Post-election, conservative talk shows have taken a hit as their viewership realized they had been completely misinformed about where the election was going. Although they assured their viewers that the election was very close, the statistics indicated otherwise and were confirmed the morning of November 7. Hannity and O’Reilly were both hit hard, but Hannity took a much worse ratings drop, losing more than half of the “money group” — those ages 25-54. O’Reilly kept around 70%.
NY Daily News reports on the ratings of various political shows post-election:
And when the dust settled, it turns out Hannity’s viewers opted to vote again — with their remotes.
Adding insult to injury, two of Hannity’s rivals on MSNBC, Ed Schultz and Rachel Maddow, held onto huge chunks of their audiences, while at CNN, far less politically polarizing host Anderson Cooper lost almost none of his viewers postelection.
It got even worse for Hannity in the “money demo” of viewers 25-54, who are prized by advertisers.
And through the early part of December, Maddow actually beat Hannity in the coveted group — a shocking turn, because until the election, Hannity was unassailable by any of his rivals, at least in terms of ratings.
While this is excellent news for those opposed to conservative media (you can count me among them), we mustn’t allow ourselves to get complacent. This election season was a victory for liberals — a decent one. We won seats in both the Senate and House as well as earning reelection for a Democratic president. However, we’ve won victories before — and thought it was the beginning of the end for social conservatives and the Republican Party. We’ve also been very, very wrong, and seen hard-won victories go to nothing.
We can’t let that happen. If we get complacent, we could be facing massive losses in 2014 and 2016. It doesn’t take too much, either. If the economy does poorly and blame can be placed on the left, or if we enter another war. I don’t think either of those things are likely to happen, but you never know.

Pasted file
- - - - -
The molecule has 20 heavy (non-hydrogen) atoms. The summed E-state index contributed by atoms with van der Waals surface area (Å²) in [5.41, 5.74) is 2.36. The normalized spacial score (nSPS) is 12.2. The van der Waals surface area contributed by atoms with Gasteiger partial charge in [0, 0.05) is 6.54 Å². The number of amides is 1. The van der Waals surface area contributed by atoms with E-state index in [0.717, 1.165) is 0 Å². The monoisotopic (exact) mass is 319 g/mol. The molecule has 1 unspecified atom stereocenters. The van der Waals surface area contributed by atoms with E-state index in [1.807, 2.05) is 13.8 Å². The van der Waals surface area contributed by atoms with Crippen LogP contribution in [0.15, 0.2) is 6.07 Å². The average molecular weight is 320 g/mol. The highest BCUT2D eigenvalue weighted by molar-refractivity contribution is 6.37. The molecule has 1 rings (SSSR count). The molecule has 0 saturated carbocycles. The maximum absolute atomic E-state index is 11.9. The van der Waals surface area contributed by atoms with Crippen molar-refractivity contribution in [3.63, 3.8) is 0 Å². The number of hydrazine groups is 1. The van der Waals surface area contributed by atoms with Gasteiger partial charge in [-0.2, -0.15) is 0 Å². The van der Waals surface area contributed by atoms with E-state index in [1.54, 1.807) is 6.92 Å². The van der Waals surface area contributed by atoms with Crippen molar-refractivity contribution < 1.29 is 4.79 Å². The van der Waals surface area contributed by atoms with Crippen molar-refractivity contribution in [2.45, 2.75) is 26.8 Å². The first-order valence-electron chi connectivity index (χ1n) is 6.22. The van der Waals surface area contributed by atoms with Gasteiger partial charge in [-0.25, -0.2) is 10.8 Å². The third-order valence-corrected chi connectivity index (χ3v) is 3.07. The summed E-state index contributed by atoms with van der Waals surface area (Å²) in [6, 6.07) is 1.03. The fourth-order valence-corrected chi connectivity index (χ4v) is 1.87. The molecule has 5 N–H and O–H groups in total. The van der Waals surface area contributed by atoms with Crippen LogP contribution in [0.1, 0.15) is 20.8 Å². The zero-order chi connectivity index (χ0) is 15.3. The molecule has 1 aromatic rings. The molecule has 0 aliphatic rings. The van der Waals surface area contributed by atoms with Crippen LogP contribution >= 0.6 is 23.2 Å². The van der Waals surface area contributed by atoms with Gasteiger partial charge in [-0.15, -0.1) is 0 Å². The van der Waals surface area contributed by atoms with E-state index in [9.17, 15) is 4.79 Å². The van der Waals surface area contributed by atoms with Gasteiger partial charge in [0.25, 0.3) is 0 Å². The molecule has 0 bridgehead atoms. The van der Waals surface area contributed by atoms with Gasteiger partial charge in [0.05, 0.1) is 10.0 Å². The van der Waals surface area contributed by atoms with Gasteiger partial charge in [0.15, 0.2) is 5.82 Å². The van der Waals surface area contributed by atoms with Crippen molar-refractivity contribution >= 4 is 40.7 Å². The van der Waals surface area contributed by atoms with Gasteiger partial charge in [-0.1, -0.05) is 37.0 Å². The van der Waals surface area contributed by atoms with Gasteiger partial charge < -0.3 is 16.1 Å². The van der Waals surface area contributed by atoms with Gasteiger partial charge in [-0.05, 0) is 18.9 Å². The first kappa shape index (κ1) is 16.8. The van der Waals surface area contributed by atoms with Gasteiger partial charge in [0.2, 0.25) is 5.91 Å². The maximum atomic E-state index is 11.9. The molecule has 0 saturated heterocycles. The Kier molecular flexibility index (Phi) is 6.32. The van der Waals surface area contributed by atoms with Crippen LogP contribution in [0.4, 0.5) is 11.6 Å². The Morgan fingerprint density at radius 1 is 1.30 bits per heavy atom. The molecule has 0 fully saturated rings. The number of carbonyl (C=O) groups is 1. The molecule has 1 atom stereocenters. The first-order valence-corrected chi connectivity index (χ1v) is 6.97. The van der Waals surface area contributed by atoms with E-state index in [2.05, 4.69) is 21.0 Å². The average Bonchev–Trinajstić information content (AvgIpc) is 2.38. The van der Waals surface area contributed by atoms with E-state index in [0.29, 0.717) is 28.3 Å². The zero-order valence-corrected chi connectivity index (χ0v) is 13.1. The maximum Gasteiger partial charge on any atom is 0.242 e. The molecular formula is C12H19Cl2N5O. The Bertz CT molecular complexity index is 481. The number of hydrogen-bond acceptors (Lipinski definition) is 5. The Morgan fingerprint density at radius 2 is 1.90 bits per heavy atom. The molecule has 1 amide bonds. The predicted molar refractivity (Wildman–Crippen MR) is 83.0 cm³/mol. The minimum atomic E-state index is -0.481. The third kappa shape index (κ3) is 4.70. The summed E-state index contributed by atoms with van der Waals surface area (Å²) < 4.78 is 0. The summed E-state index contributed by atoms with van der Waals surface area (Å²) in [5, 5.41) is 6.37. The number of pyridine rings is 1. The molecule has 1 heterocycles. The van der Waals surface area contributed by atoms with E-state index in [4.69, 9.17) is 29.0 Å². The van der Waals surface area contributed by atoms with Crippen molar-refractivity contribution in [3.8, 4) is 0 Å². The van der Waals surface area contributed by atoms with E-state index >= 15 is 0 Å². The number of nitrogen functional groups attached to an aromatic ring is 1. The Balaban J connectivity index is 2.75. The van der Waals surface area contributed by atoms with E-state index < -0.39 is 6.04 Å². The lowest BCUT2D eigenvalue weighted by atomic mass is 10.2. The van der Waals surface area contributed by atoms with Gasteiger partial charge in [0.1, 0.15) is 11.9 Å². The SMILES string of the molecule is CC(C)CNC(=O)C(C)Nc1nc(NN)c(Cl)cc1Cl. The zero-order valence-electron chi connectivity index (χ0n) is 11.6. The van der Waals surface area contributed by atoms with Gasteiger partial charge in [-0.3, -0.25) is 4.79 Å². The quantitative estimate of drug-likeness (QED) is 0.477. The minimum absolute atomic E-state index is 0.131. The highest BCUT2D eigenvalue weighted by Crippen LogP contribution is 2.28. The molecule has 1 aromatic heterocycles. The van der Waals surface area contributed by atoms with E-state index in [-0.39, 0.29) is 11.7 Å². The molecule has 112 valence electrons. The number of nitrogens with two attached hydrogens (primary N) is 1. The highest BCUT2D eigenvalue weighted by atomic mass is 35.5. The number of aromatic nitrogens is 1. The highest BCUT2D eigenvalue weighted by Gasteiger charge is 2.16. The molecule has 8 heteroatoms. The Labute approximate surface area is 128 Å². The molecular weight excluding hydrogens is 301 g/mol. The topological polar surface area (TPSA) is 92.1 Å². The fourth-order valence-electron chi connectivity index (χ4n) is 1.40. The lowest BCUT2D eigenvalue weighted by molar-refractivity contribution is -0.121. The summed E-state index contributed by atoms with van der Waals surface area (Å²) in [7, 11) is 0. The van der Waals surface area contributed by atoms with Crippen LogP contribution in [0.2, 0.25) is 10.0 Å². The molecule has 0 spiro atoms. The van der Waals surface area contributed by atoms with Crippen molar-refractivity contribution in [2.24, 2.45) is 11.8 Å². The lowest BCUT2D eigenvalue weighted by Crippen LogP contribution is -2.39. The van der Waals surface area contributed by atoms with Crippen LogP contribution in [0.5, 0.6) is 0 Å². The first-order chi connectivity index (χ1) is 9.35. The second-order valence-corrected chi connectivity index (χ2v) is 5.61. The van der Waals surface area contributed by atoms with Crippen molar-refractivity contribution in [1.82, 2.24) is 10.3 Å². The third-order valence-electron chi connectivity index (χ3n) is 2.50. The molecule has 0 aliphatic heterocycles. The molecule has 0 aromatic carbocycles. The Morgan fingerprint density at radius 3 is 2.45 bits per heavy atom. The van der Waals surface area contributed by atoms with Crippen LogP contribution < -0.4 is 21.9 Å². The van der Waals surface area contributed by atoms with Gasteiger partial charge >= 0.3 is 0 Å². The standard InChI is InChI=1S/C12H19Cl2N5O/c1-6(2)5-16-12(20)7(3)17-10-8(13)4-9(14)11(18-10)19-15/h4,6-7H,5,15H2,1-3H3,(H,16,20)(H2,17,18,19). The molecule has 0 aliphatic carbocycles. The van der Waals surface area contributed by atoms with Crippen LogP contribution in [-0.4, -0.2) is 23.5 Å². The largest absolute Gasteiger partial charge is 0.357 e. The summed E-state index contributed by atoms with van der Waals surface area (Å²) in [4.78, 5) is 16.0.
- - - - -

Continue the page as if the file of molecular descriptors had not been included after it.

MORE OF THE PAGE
One of the most important things we can do is ensure peace. During the Nixon/Johnson election season, with Lyndon Johnson as the sitting president, Nixon opened a line of negotiation with South Vietnam (during the Vietnam War, and separate from the governments. This is illegal; it violates the Logan Act) to make sure that peace talks failed until after the election. The reasoning behind this treasonous behavior? “If there’s war, people will vote for me to end it,” he told his aides. “If there’s peace, they’ll vote their pocketbooks — Democratic prosperity.” (The Presidents Club)
The Democratic Party does better with the economy. Long term, the next four years likely won’t matter very much with regard to the economy — I could be wrong, but the economy rises and falls over time and unless we have a horrific depression or insane levels of prosperity, it isn’t likely to be remembered for economic considerations. What will matter is how we handle social issues and human rights.
We can’t afford to lose the ideological battles surrounding human rights. It is our duty to ourselves and our country to make sure our children and their children have equality in a country that has historically been a champion for human rights.